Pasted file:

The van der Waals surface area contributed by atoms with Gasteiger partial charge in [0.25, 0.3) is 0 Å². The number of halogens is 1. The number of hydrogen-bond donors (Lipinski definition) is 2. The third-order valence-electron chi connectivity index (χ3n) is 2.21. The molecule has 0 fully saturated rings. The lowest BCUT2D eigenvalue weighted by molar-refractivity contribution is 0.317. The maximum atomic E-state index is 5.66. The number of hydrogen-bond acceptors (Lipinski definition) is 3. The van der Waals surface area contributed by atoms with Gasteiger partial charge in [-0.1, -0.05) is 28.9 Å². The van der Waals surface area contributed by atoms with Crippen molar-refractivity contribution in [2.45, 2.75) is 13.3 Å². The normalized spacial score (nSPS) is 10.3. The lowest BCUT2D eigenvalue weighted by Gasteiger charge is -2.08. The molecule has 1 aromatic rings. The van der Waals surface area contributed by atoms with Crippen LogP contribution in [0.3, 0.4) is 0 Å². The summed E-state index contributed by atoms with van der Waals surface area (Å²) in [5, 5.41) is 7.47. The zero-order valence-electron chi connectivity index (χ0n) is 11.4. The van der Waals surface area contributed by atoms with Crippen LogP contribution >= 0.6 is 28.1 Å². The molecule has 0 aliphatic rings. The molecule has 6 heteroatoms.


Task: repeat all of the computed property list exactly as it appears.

The van der Waals surface area contributed by atoms with Gasteiger partial charge in [0.25, 0.3) is 0 Å². The number of halogens is 1. The number of hydrogen-bond donors (Lipinski definition) is 2. The third-order valence-electron chi connectivity index (χ3n) is 2.21. The molecule has 0 fully saturated rings. The lowest BCUT2D eigenvalue weighted by molar-refractivity contribution is 0.317. The maximum atomic E-state index is 5.66. The number of hydrogen-bond acceptors (Lipinski definition) is 3. The van der Waals surface area contributed by atoms with Gasteiger partial charge in [-0.1, -0.05) is 28.9 Å². The van der Waals surface area contributed by atoms with Crippen molar-refractivity contribution in [2.45, 2.75) is 13.3 Å². The normalized spacial score (nSPS) is 10.3. The lowest BCUT2D eigenvalue weighted by Gasteiger charge is -2.08. The molecule has 1 aromatic rings. The van der Waals surface area contributed by atoms with Crippen LogP contribution in [0.3, 0.4) is 0 Å². The summed E-state index contributed by atoms with van der Waals surface area (Å²) in [5, 5.41) is 7.47. The zero-order valence-electron chi connectivity index (χ0n) is 11.4. The van der Waals surface area contributed by atoms with Crippen LogP contribution >= 0.6 is 28.1 Å². The molecule has 0 aliphatic rings. The molecule has 6 heteroatoms.